We broke down cloud-based collaboration tools into eight categories: email, video/audio conferencing, instant messaging, productivity (e.g. Google Docs), project management, file sync-and-share, portals, and social business platforms.

By every measure, the vast majority of respondents felt that using them improved productivity and communication among employees, partners, and vendors. The unprecedented mobility and flexibility of today's cloud-based apps clearly represents a quantum leap in collaboration potential from the days of being tied to a desktop, landline, and LAN. But new solutions bring new challenges.

Collab app silos inflame inefficiency

Because at least six different collaborations apps are being used, the information is siloed — scattered in multiple places. The resulting fragmentation has aggravated the same inefficiencies these apps sought to solve. Respondents (60 per cent) reported wasting time trying to find the right file among all the shared files posted in their file sync-and-share folders.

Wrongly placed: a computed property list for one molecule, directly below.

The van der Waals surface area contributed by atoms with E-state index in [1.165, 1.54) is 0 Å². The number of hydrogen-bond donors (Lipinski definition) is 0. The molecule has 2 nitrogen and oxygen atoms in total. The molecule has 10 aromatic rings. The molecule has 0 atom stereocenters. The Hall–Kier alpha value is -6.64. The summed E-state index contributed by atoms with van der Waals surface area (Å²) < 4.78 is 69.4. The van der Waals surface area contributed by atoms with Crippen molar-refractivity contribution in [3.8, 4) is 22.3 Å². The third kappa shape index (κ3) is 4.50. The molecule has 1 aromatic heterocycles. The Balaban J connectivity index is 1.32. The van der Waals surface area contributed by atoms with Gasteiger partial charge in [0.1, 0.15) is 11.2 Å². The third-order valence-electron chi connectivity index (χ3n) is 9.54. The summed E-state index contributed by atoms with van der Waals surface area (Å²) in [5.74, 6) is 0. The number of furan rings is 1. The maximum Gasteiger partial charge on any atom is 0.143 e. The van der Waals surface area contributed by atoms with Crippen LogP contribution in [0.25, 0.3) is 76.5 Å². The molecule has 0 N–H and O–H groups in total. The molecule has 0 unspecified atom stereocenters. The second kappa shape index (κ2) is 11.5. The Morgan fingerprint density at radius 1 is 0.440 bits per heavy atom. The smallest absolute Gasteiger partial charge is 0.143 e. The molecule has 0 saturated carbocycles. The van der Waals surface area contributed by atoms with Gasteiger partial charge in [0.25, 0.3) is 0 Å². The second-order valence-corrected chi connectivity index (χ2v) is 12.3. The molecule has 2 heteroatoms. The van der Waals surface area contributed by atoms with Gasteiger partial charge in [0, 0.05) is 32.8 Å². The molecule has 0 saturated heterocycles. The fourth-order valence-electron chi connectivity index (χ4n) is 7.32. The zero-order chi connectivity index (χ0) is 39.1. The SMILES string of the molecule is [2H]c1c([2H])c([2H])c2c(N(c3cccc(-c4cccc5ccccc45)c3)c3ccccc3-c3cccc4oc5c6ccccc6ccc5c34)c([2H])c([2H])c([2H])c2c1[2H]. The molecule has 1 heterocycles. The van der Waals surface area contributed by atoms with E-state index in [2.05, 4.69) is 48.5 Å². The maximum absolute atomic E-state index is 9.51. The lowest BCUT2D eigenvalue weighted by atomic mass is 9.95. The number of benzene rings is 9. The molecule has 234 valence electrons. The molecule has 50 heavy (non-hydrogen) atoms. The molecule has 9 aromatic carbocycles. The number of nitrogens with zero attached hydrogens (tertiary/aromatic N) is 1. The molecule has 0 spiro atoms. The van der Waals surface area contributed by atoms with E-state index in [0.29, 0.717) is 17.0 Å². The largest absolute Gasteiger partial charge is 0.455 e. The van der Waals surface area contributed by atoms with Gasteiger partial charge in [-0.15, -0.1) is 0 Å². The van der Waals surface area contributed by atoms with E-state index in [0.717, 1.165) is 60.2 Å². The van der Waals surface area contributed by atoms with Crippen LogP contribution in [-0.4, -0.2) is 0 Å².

Over half of respondents said they spent a lot of time hunting through emails and attachments solely for the information or content they needed at that moment. Kept apart, none of these collaboration apps provide people with a holistic picture of the current state of their team's work.

Common collab apps have limited utility

The study also revealed that while individual apps fulfill a specific collaborative function well, they're limited in their utility. For example, 88 per cent believe that instant messaging is only useful for getting answers to quick questions — it's not an app for managing projects, creating content, spec'ing products, or decision-making. At the same time, nearly two-thirds of the SMEs surveyed said they want to see email used less because it's difficult to locate and crystalise where and what decisions are reached in these threads.